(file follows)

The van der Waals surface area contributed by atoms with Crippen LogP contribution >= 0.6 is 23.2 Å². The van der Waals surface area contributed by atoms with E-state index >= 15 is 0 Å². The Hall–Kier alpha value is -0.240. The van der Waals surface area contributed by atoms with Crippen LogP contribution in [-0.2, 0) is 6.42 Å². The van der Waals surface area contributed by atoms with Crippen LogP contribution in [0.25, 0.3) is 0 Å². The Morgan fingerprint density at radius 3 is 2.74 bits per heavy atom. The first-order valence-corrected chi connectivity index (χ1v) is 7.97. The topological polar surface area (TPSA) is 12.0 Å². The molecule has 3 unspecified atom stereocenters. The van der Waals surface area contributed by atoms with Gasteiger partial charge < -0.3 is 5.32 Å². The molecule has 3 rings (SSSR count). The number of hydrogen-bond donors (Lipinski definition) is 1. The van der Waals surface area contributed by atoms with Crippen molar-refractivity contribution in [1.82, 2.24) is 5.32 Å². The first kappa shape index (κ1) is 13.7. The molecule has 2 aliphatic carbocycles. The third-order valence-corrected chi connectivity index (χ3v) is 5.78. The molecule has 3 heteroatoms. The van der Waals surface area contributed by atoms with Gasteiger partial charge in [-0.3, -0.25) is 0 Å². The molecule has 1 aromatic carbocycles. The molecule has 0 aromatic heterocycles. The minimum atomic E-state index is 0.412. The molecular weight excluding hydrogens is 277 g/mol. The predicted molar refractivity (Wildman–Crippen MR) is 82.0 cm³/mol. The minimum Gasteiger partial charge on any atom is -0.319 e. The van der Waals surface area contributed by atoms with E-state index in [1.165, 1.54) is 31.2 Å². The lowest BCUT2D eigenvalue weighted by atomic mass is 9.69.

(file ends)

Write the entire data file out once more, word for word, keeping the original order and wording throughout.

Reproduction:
The van der Waals surface area contributed by atoms with Crippen LogP contribution >= 0.6 is 23.2 Å². The van der Waals surface area contributed by atoms with E-state index >= 15 is 0 Å². The Hall–Kier alpha value is -0.240. The van der Waals surface area contributed by atoms with Crippen LogP contribution in [-0.2, 0) is 6.42 Å². The van der Waals surface area contributed by atoms with Crippen LogP contribution in [0.25, 0.3) is 0 Å². The Morgan fingerprint density at radius 3 is 2.74 bits per heavy atom. The first-order valence-corrected chi connectivity index (χ1v) is 7.97. The topological polar surface area (TPSA) is 12.0 Å². The molecule has 3 unspecified atom stereocenters. The van der Waals surface area contributed by atoms with Gasteiger partial charge < -0.3 is 5.32 Å². The molecule has 3 rings (SSSR count). The number of hydrogen-bond donors (Lipinski definition) is 1. The van der Waals surface area contributed by atoms with Crippen molar-refractivity contribution in [1.82, 2.24) is 5.32 Å². The first kappa shape index (κ1) is 13.7. The molecule has 2 aliphatic carbocycles. The third-order valence-corrected chi connectivity index (χ3v) is 5.78. The molecule has 3 heteroatoms. The van der Waals surface area contributed by atoms with Gasteiger partial charge in [-0.3, -0.25) is 0 Å². The molecule has 1 aromatic carbocycles. The molecule has 0 aromatic heterocycles. The minimum atomic E-state index is 0.412. The molecular weight excluding hydrogens is 277 g/mol. The predicted molar refractivity (Wildman–Crippen MR) is 82.0 cm³/mol. The minimum Gasteiger partial charge on any atom is -0.319 e. The van der Waals surface area contributed by atoms with E-state index in [1.165, 1.54) is 31.2 Å². The lowest BCUT2D eigenvalue weighted by atomic mass is 9.69.